SMWD’s approach to water supply reliability calls for a diverse portfolio that includes a balanced combination of conservation, water reuse, storage facilities and new supplies. One solution we are pursuing is a new imported water supply, the Cadiz Valley Water Conservation, Recovery and Storage Project.
The Cadiz Water Project will provide a new Southern California water supply by actively managing a groundwater basin that is part of a 1,300-square-mile watershed in eastern San Bernardino County.
Water that would otherwise evaporate will be collected and conserved for beneficial use. The project will then convey the conserved water to SMWD and to other Southern California water agencies to enhance their water supply reliability. A future phase of the project could include the ability to store water underground in the Cadiz aquifer so that it could be used during dry years.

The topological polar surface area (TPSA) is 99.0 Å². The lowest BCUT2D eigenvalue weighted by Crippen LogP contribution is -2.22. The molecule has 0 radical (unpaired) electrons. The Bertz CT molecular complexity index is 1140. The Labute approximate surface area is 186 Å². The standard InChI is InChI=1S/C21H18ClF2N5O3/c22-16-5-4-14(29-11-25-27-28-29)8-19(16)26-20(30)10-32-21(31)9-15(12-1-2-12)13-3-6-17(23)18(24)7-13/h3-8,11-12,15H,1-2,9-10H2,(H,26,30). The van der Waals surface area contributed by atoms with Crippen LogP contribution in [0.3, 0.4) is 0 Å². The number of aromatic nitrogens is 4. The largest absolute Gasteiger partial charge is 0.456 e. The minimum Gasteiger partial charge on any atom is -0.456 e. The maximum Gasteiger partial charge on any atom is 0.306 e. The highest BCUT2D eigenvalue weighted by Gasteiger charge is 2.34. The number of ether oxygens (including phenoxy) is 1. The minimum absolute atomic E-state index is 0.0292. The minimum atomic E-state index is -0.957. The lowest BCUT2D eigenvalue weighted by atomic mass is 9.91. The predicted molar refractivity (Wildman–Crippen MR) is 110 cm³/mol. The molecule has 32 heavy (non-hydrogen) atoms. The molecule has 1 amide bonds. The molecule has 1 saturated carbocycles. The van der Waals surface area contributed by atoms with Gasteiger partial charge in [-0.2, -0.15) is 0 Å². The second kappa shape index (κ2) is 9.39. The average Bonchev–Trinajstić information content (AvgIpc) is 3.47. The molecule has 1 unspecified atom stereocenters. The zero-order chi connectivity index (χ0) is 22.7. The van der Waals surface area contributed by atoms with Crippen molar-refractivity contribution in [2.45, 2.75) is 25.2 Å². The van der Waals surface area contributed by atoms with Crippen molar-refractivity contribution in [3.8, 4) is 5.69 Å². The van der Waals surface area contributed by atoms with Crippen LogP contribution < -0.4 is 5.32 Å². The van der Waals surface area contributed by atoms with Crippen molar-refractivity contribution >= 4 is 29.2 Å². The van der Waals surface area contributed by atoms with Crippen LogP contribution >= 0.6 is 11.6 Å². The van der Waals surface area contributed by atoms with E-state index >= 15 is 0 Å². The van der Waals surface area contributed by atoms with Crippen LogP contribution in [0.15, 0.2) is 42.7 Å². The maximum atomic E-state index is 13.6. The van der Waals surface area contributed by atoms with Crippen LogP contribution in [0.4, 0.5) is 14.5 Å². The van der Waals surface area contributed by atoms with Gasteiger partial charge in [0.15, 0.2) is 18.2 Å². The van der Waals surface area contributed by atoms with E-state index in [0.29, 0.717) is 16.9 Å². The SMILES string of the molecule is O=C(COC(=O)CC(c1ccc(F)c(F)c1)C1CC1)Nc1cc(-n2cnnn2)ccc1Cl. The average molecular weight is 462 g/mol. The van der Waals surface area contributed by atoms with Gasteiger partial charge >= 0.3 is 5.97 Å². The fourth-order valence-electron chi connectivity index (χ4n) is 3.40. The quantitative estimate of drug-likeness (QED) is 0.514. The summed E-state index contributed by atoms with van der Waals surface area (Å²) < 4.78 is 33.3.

SMWD will purchase at least 5,000 acre-feet of water annually from the Cadiz Water Project. The 5,000 acre-feet of water represents approximately 20 percent of the District’s overall water supply.
The Cadiz Water Project underwent an extensive environmental review spanning nearly two years which found that project operations would cause no significant impacts to the environment. Under the criteria of the California Environmental Quality Act, SMWD served as the lead agency for the project’s environmental review. SMWD will supervise and carry out the project, which includes the design and construction of infrastructure for the transportation of groundwater, as well as the development, operation and implementation of the project. Click here to view CEQA documents, including FEIR.
SMWD is leading the way in ensuring a reliable water supply for customers by encouraging conservation, recycling and seeking innovative local supply solutions. Our customers are using 25 percent less water than they did 10 years ago, and SMWD has one of the largest recycled water reservoirs in Orange County - the Upper Oso Reservoir. SMWD is also a partner in the Upper Chiquita Reservoir, which can provide drinking water to some 500,000 South County residents for up to one week in an emergency.
Through innovation, SMWD is diversifying its water portfolio to ensure local water reliability.